As some of you may have heard, bike share is coming to Rochester. I’ve considered writing about it all sorts of ways. I thought about mentioning how many other cities have it. Or how safe it is. Or even the specific plans for Rochester (warning: PDF). As you may have already guessed, I’m not about to do any of that. Instead, I’d like to discuss what bike share has meant for me over the past decade, and what it might mean for you too.
Somewhat unexpectedly, a fifth proposal for Midtown Parcel 5 was submitted. Spoiler alert, it’s, how to be polite about this, different. Ok, fine, it’s terrible. It’s bad. It’s terribad. It might even be a false flag operation to make the submitted proposals look better. I don’t know, but inexplicably it’s being taken seriously by parts of the city which is creating unrest with other parts of the city. I’d be calling for the popcorn if this weren’t the future of the middle of our town on the line.
Today’s Filling in is just a little bit different than usual. Instead of looking at one building or one site, we’re going to take a look at a whole block. Namely, Main Street from Clinton to St. Paul. If you hadn’t already heard, there is a huge event called The re:Main Social taking place there on October 1st. I hope all of you are able to make it. In the lead up to it, let’s discuss some short to long term visions for the area.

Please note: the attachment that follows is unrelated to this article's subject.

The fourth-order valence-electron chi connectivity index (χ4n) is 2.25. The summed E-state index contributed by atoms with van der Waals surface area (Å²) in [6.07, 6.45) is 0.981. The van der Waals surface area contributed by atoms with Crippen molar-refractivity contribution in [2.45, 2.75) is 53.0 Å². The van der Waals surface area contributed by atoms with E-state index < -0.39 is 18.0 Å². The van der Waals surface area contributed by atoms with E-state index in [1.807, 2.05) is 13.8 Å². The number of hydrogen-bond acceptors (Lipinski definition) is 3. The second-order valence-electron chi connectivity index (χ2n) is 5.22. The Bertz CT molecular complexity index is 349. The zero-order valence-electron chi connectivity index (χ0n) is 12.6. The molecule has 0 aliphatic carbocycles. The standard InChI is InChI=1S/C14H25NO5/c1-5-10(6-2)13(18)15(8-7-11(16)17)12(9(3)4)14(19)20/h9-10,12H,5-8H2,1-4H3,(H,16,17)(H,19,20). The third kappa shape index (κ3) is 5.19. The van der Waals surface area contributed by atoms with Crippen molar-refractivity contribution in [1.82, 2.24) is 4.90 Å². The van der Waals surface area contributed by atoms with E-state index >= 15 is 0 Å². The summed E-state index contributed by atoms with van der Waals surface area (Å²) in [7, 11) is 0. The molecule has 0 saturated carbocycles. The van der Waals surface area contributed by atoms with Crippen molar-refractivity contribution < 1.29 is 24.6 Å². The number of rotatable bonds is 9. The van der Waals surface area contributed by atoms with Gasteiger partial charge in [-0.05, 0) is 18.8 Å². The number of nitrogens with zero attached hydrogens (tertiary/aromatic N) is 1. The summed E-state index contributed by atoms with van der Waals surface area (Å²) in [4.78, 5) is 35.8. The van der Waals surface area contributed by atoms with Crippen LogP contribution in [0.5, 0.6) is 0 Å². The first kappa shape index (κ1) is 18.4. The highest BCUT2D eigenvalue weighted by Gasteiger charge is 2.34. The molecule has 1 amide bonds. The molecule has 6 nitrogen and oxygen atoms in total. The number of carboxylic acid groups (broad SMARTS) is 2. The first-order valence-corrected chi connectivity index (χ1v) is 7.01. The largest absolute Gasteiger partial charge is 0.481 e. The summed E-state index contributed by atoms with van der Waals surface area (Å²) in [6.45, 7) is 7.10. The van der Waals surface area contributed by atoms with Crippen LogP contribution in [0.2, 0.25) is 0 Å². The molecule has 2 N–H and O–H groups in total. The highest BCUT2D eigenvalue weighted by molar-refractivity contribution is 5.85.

The City announced the Inner Loop RFP winners. The three proposals that won aren’t bad. No Great Wolf Lodge, at least. One of the sites is being held for a future RFP. Best of luck to all the winning proposals.
I don’t know of anyone in the world who loves parking—except maybe Lorraine Baines—but that’s not exactly the kind of parking I’m talking about here…
I’m talking about the hassle of cruising up and down the rows of a Wegmans parking lot, trying to squeeze in next to the hummer who decided he needed an extra couple of spaces, fighting the nine other drivers who won’t even entertain the thought of walking an extra twenty feet to pay $5 for a bottle of water.